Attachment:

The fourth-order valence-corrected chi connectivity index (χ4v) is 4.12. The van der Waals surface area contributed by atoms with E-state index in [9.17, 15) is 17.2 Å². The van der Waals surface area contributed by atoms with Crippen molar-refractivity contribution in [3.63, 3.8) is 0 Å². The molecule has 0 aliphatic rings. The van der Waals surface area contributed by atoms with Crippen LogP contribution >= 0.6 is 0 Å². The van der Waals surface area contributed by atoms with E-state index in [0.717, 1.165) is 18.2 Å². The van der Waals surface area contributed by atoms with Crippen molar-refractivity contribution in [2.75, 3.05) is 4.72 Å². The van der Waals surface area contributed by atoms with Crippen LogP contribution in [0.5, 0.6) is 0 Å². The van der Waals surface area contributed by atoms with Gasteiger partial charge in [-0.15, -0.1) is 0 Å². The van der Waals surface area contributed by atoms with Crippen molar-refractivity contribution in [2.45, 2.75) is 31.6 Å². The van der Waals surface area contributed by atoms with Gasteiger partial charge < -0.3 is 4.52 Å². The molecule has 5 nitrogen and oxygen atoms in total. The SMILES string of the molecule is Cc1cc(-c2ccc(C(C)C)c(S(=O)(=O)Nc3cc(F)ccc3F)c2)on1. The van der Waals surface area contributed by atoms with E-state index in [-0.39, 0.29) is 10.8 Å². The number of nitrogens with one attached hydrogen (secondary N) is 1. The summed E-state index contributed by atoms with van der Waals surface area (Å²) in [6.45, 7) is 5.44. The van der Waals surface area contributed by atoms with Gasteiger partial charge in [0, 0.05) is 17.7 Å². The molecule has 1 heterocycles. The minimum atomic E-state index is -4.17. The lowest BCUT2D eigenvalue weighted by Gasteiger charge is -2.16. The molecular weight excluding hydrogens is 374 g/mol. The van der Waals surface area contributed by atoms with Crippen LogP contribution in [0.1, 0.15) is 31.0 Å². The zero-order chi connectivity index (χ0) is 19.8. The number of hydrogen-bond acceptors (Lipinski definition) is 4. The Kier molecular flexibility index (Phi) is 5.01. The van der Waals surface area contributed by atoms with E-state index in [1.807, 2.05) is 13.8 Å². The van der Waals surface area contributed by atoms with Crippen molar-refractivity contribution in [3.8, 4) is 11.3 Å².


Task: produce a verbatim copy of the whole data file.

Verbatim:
The fourth-order valence-corrected chi connectivity index (χ4v) is 4.12. The van der Waals surface area contributed by atoms with E-state index in [9.17, 15) is 17.2 Å². The van der Waals surface area contributed by atoms with Crippen molar-refractivity contribution in [3.63, 3.8) is 0 Å². The molecule has 0 aliphatic rings. The van der Waals surface area contributed by atoms with Crippen LogP contribution >= 0.6 is 0 Å². The van der Waals surface area contributed by atoms with E-state index in [0.717, 1.165) is 18.2 Å². The van der Waals surface area contributed by atoms with Crippen molar-refractivity contribution in [2.75, 3.05) is 4.72 Å². The van der Waals surface area contributed by atoms with Crippen LogP contribution in [0.5, 0.6) is 0 Å². The van der Waals surface area contributed by atoms with Gasteiger partial charge in [-0.15, -0.1) is 0 Å². The van der Waals surface area contributed by atoms with Crippen molar-refractivity contribution in [2.45, 2.75) is 31.6 Å². The van der Waals surface area contributed by atoms with Gasteiger partial charge < -0.3 is 4.52 Å². The molecule has 5 nitrogen and oxygen atoms in total. The SMILES string of the molecule is Cc1cc(-c2ccc(C(C)C)c(S(=O)(=O)Nc3cc(F)ccc3F)c2)on1. The van der Waals surface area contributed by atoms with E-state index in [-0.39, 0.29) is 10.8 Å². The number of nitrogens with one attached hydrogen (secondary N) is 1. The summed E-state index contributed by atoms with van der Waals surface area (Å²) in [6.45, 7) is 5.44. The van der Waals surface area contributed by atoms with Gasteiger partial charge in [0, 0.05) is 17.7 Å². The molecule has 1 heterocycles. The minimum atomic E-state index is -4.17. The lowest BCUT2D eigenvalue weighted by Gasteiger charge is -2.16. The molecular weight excluding hydrogens is 374 g/mol. The van der Waals surface area contributed by atoms with Crippen LogP contribution in [0.1, 0.15) is 31.0 Å². The zero-order chi connectivity index (χ0) is 19.8. The number of hydrogen-bond acceptors (Lipinski definition) is 4. The Kier molecular flexibility index (Phi) is 5.01. The van der Waals surface area contributed by atoms with E-state index in [1.807, 2.05) is 13.8 Å². The van der Waals surface area contributed by atoms with Crippen molar-refractivity contribution in [3.8, 4) is 11.3 Å².